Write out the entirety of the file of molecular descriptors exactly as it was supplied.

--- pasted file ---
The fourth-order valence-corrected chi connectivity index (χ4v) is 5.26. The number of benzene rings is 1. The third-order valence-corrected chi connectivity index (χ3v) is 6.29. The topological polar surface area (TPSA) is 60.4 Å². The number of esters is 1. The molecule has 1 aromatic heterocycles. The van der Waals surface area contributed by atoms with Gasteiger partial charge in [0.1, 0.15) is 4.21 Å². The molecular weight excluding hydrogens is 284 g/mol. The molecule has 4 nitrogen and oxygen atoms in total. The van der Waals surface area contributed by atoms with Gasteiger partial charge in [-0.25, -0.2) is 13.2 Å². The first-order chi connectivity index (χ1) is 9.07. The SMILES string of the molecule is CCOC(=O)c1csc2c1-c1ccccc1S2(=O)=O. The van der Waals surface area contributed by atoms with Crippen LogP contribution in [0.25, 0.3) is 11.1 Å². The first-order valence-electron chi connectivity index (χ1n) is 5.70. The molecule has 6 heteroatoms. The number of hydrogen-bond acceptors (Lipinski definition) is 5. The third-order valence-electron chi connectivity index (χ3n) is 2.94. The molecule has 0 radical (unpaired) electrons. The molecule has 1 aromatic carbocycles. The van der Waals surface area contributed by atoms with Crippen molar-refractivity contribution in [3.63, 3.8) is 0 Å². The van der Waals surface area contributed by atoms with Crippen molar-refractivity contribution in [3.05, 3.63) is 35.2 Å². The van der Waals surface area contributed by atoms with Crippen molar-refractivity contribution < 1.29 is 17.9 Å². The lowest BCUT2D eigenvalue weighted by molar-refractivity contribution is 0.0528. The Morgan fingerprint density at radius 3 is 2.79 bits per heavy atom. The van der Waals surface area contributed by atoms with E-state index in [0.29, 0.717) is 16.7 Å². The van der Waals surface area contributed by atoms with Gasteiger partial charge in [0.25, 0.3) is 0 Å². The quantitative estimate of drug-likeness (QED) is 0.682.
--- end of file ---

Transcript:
The fourth-order valence-corrected chi connectivity index (χ4v) is 5.26. The number of benzene rings is 1. The third-order valence-corrected chi connectivity index (χ3v) is 6.29. The topological polar surface area (TPSA) is 60.4 Å². The number of esters is 1. The molecule has 1 aromatic heterocycles. The van der Waals surface area contributed by atoms with Gasteiger partial charge in [0.1, 0.15) is 4.21 Å². The molecular weight excluding hydrogens is 284 g/mol. The molecule has 4 nitrogen and oxygen atoms in total. The van der Waals surface area contributed by atoms with Gasteiger partial charge in [-0.25, -0.2) is 13.2 Å². The first-order chi connectivity index (χ1) is 9.07. The SMILES string of the molecule is CCOC(=O)c1csc2c1-c1ccccc1S2(=O)=O. The van der Waals surface area contributed by atoms with Crippen LogP contribution in [0.25, 0.3) is 11.1 Å². The first-order valence-electron chi connectivity index (χ1n) is 5.70. The molecule has 6 heteroatoms. The number of hydrogen-bond acceptors (Lipinski definition) is 5. The third-order valence-electron chi connectivity index (χ3n) is 2.94. The molecule has 0 radical (unpaired) electrons. The molecule has 1 aromatic carbocycles. The van der Waals surface area contributed by atoms with Crippen molar-refractivity contribution in [3.63, 3.8) is 0 Å². The van der Waals surface area contributed by atoms with Crippen molar-refractivity contribution in [3.05, 3.63) is 35.2 Å². The van der Waals surface area contributed by atoms with Crippen molar-refractivity contribution < 1.29 is 17.9 Å². The lowest BCUT2D eigenvalue weighted by molar-refractivity contribution is 0.0528. The Morgan fingerprint density at radius 3 is 2.79 bits per heavy atom. The van der Waals surface area contributed by atoms with E-state index in [0.29, 0.717) is 16.7 Å². The van der Waals surface area contributed by atoms with Gasteiger partial charge in [0.25, 0.3) is 0 Å². The quantitative estimate of drug-likeness (QED) is 0.682.